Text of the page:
The Traffic Hose


That was all I could manage to say when I saw the traffic stats for my personal blog on Thursday February 1, 2007. I had looked at the stats earlier in the day and they were clicking along at their usual rate. There are a couple of articles on the site that turn a good amount of natural search traffic and also have some inbound links from a couple of blogs. But, around 11:00pm things went nuts!

I did a quick stat check before shutting down for the night and noticed a huge spike in traffic. Most of the inbound traffic was going to one single page which registered more than 400 page views by midnight. Every time I hit the refresh button on my browser, the numbers jumped again.

The following day I logged over 1300 visitors to that one single page (this is about 30 times my average daily traffic.) I had never seen anything like it on this site before. A little investigation revealed the cause of this new traffic.

My blog was recommended by a member of the community. StumbleUpon is a social bookmarking type website where people rate sites they visit with a thumbs-up or a thumbs-down. As groups of people see your site it gets rated higher. They also have a Stumble feature where they will recommend a site that you might be interested in based on your preferences and past recommendations.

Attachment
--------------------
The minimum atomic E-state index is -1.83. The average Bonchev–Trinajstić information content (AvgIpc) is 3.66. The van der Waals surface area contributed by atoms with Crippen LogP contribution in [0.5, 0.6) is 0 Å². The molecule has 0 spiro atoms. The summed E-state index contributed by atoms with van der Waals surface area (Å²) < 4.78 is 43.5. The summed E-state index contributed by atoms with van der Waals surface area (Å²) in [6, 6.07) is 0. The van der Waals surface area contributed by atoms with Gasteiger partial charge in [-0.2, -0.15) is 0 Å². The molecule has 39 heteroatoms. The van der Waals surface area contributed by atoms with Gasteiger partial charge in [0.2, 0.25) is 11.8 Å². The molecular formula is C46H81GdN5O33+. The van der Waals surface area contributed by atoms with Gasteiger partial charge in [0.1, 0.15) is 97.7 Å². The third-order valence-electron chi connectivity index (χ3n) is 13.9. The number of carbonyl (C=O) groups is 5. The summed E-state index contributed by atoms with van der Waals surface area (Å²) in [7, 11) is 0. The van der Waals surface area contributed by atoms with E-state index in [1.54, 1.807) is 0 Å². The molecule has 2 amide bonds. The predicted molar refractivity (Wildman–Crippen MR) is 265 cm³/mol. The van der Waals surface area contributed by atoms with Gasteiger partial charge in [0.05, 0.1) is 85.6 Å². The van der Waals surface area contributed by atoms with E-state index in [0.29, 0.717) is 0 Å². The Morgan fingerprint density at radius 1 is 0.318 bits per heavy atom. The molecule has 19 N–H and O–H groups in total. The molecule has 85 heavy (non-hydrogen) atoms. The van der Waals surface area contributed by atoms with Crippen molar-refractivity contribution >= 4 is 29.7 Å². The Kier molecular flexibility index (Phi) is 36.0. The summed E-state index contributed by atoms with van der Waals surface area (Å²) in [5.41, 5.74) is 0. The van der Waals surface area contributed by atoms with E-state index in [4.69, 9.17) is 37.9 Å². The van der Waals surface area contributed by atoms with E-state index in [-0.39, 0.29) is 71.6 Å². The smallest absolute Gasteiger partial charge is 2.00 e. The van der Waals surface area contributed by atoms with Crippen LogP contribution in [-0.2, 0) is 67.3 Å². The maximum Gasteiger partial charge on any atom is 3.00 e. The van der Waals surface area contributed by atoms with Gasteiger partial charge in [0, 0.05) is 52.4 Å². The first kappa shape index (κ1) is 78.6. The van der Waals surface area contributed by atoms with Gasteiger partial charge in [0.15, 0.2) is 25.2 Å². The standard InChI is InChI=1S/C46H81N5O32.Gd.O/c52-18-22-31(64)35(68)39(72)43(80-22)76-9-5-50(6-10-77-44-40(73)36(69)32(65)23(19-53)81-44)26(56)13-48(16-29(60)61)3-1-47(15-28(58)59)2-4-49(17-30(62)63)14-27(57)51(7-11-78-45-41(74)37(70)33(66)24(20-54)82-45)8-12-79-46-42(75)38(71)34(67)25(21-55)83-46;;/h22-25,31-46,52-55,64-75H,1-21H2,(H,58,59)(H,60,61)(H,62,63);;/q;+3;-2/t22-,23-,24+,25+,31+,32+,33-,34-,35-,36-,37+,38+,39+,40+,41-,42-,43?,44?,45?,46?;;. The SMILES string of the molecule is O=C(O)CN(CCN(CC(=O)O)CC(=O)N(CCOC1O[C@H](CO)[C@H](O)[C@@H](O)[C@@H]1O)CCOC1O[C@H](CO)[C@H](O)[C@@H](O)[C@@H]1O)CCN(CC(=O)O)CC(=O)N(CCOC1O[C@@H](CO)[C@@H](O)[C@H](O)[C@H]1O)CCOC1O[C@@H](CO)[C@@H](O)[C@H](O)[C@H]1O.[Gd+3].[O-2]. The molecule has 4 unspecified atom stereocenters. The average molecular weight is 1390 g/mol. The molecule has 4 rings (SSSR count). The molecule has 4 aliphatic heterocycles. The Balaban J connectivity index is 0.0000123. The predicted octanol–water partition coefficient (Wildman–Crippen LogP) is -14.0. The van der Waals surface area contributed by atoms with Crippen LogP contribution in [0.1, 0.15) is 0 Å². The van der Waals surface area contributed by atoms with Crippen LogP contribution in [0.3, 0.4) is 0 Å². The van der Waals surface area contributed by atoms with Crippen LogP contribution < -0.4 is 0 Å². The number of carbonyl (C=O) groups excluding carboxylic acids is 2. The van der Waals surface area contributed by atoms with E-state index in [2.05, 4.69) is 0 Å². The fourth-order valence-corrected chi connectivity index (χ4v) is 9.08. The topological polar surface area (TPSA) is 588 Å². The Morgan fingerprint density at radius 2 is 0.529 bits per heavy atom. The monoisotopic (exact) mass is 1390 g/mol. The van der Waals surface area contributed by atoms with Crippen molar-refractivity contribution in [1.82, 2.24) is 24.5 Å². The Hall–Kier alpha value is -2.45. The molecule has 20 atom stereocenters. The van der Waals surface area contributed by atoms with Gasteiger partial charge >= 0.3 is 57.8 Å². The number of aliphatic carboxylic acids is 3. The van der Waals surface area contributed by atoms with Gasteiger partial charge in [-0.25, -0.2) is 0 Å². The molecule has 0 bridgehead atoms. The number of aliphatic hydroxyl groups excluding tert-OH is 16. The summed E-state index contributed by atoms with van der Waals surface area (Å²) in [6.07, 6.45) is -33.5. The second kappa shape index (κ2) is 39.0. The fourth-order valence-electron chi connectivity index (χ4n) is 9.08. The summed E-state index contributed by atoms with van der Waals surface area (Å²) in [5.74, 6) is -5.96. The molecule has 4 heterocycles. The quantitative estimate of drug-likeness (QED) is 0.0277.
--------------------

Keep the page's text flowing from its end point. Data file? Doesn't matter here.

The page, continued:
One of my pages has 2 reviews and 25 thumbs-up. When a user recommended it in a relevant topic area on the site – BOOM!!! My traffic went through the roof.

This shows the power of a new wave of search tool. Sites like and are relying on the concepts of social proof and word-of-mouth to evaluate the relevance of a site. This is just an extension of what has been happening in the blog world with sites like Technorati and Digg.

So what did I learn?

I learned that I need to do more than add a few social bookmarking links at the bottom of my article pages. Now, I added a “Stumble This” link underneath the title of every article. It is part of the template for my pages, so when you read an article, the link is right there at the top asking people to give me a thumbs-up. It is important to be more aggressive and ask people for recommendations. (I do this at the bottom of the page using the Sociable Plugin for WordPress, but how many people actually read that far?)

I have also decided to make direct requests to my newsletter subscribers to recommend specific articles when promoting something new. (I plan to do this infrequently because I suspect if the same people recommend everything I do, the site will filter them out and devalue their recommendations.)

Never underestimate the power of social proof (the ‘everyone else is doing it so it must be good’ principle.)

If you like this article, please Digg it, Stumble it, Delicious it, and otherwise recommend it in any way you can. The larger my readership, the more time I can spend adding fresh content to the site.

Andrew Seltz
The Go-To Guy!